PGA Professional plays 126 holes in a day

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PGA Professional plays 126 holes in a day

Imagine playing 126 holes of golf in one day -- that's seven complete rounds -- and doing it on a sultry September day in Port St. Lucie, Fla., when the heat index is well over 100 degrees.

That's the feat PGA Professional Danny Visconti completed as a charity fundraiser for the Folds of Honor Foundation at The Legacy Golf and Tennis Club, his home course.

"I wanted to support the charity but the only way I could think of doing it was to do some kind of a fundraiser that I could get support from my membership," Visconti said. "That’s really how it started.

"My dad passed away in May, and his brothers were in World War II, so I have a fond spot for the military. It's a fantastic foundation. That’s the root of why it started."

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That's almost 25 miles of golf in a span of less than 11 hours, using every club in the bag, carding 12 birdies and an eagle using four golf carts, two gloves and just one pair of shoes, and raising nearly $13,000, either per hole played, for birdies and eagles made, or a monetary donation. And he used one tee for the first 113 holes before it finally broke on a par-3.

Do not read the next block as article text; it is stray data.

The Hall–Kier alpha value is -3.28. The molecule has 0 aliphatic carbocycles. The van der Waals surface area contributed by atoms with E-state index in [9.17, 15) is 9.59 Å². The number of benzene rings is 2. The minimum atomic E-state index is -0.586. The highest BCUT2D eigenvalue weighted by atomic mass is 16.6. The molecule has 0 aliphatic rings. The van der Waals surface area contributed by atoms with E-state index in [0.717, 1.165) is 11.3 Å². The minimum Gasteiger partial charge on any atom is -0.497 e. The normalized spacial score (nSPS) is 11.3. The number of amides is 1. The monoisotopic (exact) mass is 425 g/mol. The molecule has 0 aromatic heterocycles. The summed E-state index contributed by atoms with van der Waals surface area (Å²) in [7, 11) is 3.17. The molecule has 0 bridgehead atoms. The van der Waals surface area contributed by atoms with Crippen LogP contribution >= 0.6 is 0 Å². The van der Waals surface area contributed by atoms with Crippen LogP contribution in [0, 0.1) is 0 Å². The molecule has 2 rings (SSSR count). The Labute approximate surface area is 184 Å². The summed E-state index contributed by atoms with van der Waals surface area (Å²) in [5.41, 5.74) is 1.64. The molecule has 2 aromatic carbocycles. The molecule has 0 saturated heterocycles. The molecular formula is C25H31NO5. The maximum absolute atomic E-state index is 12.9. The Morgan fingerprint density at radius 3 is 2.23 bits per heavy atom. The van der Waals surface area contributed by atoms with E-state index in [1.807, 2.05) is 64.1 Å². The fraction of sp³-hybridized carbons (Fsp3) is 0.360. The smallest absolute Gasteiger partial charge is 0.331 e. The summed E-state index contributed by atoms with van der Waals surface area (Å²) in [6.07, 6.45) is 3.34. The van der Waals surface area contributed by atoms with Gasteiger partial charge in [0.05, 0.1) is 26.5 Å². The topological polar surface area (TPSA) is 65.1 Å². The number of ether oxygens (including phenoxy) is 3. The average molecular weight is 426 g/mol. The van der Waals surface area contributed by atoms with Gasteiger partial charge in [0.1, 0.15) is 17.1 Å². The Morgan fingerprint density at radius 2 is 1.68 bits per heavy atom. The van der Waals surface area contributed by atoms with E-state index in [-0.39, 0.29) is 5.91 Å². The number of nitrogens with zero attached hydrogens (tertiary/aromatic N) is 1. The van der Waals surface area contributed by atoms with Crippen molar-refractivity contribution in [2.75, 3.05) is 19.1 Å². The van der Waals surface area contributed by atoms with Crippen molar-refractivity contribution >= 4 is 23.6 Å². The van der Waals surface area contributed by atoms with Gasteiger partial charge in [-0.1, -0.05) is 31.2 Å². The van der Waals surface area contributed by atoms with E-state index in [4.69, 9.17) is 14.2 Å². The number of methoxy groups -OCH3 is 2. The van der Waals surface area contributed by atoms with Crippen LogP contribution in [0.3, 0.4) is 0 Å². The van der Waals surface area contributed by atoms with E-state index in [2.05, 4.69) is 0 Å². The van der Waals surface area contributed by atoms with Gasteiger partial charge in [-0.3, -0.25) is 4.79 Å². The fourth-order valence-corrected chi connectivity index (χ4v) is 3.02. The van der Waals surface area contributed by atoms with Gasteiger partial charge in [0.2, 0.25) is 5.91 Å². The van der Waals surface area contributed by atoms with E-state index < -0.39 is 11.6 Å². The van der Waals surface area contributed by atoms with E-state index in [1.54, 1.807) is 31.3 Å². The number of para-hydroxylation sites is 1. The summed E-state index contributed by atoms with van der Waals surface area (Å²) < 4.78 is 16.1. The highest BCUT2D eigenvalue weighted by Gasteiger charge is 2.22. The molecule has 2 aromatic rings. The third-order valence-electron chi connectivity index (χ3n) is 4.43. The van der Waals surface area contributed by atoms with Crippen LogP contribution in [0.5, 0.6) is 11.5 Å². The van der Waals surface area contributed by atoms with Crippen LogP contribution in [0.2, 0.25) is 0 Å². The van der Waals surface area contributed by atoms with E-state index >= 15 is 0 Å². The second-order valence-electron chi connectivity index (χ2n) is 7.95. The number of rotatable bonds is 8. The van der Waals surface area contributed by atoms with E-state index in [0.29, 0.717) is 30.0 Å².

It's a marathon Visconti undertakes every year, although usually he pulls it off a little earlier in the year, when the weather's not nearly so sweltering. But things transpired to push this year's event back to Sept. 11, a fitting date as Visconti put it.

When you're running a club in Florida, you're pretty much not going to get on the course between January and April. So Visconti normally plans to hold it in either May or June.

"This year, the gentleman who caddies for me — he had a little bit of a hip issue so he was out of commission," Visconti said. "Then we did some work on the golf course, so it turned out that he was back in town and we picked the 11th."

It didn't appear that the weather was going to cooperate, as the course was inundated with heavy showers the week before the event. But things dried out enough that allowed Visconti and golf cart driver Chuck Murnane to get under way at the crack of dawn, and not have to stay exclusively on the cart paths.


"We started about 35 minutes later than we normally do," Visconti said. "I hit the first tee shot at 6:53 a.m. It was just about light enough to see. We used Chuck's cart first. Over the course of the day, we utilize four different golf carts because they run out of juice.

"Every 18 holes is done in just a little over an hour and 15 minutes, roughly. It’s pretty quick. I’m trying to hit good shots. This year, I was fortunate to not miss more than eight or nine fairways through the entire day."

And that, Visconti said, is a huge factor in not wearing down. One, it's harder to locate the ball when you're hitting off-line. Two, you're making more shots to get back into the fairway. And when you're trying to play seven complete rounds of golf, every extra shot wears on you.

"I really drove the ball well," Visconti said. "As you get tired, that’s the hardest part. Your body starts to go a little bit and it’s hard to maintain a good rhythm. Once you start hitting the driver all over the place, it’s a little bit rough.